Monthly Letter

 

Here is the monthly letter from the Clergy as it appears in the

June 2017 edition of St Nicolas Cranleigh Parish Church Magazine:

 

A Curate’s Reflections

 

I really enjoy reading Aesop’s Fables, stories that have been traditionally attributed to a slave, named Aesop, who lived in or around Greece about 600 years before Christ was born.  The stories cover political, religious and social themes that can resonate with the modern reader as much as with a Greek audience.

 

One of the most interesting fables is the story of the Miller and his son, who want to sell their ass at market.  At first they walk alongside the ass, but some fellow travellers laugh at them “Look at those idiots, walking when they have an animal that can carry them!”  The Miller didn’t want to appear foolish so he told his son to ride on the ass.

 

Further along the road, three merchants passed by.  “Respect old age, young man! Get down, and let the old man ride,” they cried.  Though the Miller was not tired, he swapped places with the boy, just to please the merchants.

 

Later, they overtook some women carrying market baskets. “Look at the old fool,” exclaimed one of them. “Perched on the ass, while that poor boy has to walk.”  To avoid confrontation, the Miller told the boy to climb up behind him.

 

Soon after, a loud shout went up from another company of people on the road.  “What a crime,” cried one, “to load up a poor dumb beast like that! They look more able to carry the poor creature, than he to carry them.”

 

The Miller and his son quickly scrambled down.  A short time later, the market place was thrown into uproar as the two came along carrying the ass slung from a pole.  So many people came up to point at him and laugh and shout, that the ass began to kick and bray.  Then, just as they were crossing a bridge, the ropes that held him gave way, and he tumbled into the river.  The poor Miller and his son now set out sadly for home with no ass and no money.  I am in no doubt that you recognise the moral of the story: in trying to please everyone, you ultimately please no one and often lose what you already had.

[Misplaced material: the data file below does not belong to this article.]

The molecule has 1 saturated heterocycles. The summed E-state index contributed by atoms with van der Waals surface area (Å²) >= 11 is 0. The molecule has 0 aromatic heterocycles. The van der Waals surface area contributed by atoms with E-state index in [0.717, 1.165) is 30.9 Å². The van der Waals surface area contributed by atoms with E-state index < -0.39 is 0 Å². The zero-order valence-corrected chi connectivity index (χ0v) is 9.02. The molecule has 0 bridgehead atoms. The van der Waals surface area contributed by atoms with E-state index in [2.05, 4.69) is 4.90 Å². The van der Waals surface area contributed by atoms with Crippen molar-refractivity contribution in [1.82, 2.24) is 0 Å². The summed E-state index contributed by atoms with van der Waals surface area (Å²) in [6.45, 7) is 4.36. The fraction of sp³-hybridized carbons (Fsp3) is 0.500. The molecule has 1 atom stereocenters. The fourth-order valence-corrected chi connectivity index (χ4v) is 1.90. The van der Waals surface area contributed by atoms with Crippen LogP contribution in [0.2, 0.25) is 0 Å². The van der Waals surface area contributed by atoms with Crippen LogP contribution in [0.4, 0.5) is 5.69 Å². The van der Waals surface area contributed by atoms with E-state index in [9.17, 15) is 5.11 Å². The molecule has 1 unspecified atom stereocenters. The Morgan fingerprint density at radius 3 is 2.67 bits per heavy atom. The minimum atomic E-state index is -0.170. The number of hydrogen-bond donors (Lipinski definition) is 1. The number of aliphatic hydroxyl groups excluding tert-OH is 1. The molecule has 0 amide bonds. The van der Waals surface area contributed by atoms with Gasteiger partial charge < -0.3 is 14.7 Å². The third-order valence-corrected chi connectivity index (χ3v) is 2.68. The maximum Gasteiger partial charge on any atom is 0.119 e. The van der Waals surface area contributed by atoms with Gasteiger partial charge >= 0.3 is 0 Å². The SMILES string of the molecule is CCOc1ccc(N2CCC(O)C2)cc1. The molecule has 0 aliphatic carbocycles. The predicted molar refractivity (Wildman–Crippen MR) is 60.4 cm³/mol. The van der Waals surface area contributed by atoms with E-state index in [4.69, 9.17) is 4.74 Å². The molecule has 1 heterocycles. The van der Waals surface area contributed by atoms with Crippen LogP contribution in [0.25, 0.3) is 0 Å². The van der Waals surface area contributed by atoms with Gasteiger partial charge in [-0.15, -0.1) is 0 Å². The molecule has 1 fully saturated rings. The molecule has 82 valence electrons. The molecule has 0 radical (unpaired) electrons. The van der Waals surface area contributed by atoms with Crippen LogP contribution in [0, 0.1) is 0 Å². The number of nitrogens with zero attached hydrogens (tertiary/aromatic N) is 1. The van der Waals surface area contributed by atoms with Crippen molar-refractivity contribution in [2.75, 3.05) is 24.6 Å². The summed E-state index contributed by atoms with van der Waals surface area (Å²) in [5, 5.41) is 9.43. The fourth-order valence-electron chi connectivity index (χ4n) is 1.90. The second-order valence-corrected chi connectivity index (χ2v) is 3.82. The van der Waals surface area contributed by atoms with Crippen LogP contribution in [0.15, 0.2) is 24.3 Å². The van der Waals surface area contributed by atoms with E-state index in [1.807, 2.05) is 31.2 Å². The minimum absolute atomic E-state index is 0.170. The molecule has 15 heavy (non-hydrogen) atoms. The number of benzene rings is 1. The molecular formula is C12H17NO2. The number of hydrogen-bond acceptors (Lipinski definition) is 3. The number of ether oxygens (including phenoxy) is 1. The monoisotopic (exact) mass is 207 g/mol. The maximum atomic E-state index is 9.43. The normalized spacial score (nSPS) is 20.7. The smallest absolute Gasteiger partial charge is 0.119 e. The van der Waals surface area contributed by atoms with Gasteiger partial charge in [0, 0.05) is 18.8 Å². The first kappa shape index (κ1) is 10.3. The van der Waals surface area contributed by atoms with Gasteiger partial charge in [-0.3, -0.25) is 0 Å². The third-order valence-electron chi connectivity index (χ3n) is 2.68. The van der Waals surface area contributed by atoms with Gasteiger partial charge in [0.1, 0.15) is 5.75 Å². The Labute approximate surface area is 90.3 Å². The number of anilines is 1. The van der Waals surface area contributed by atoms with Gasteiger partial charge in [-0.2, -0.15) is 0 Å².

It’s a perfectly understandable human trait to try and fit in and to conform to what everyone else is doing.  We don’t want to rock the boat or make trouble for ourselves.  We all face times in our lives when we try very hard to please everyone; it’s human nature.  But in trying to please everyone else we sometimes lose sight of whatever we were trying to achieve in the first place, and it can often be the ‘little’ things that we do that can actually take away the focus of what we are trying to achieve.

 

I know that I have been guilty myself of doing just that.  In trying to accommodate the wishes of everyone else in a particular situation I know that I have lost focus on what I have wanted to achieve.  I know that I cannot please everyone all of the time, or even please everyone for some of the time.

 

Should we be worrying about pleasing ‘everyone or anyone’ at all?  Shouldn’t we instead be focusing on pleasing our Heavenly Father in all the things that we do?  In trying to please everyone around us we set ourselves an impossible task.  And if we keep changing to please everyone else where is our own integrity?

 

What satisfies one person may horrify another, so there is little point in attempting to please everyone.  Instead, it should be our only point to ensure that whatever we do is pleasing to God.  When we speak to our loved ones, to our friends or to the stranger on the street, our words, our manner, our attitude towards that person should be pleasing to God.  The way that we deal with our work and the use of our free time should be pleasing to God.

 

Our witness to others, living our faith daily, our acceptance of the newcomer to our congregation, should be pleasing to God.  The way we approach worship, our prayer life, our seeking of Christ in our daily lives, should be pleasing to God.  We cannot please everyone, believe me I know.  I really have tried and it doesn’t work. But we can do our very best to be pleasing to God.

 

And as for the ass, well if he had kept his faith in God I’m sure he would have been alright in the end.   I mean it wasn’t a very good idea to struggle so much on the bridge …. Eeyore, Eeyore, Eeyore to know better!

 

Rev’d Ian Maslin

 

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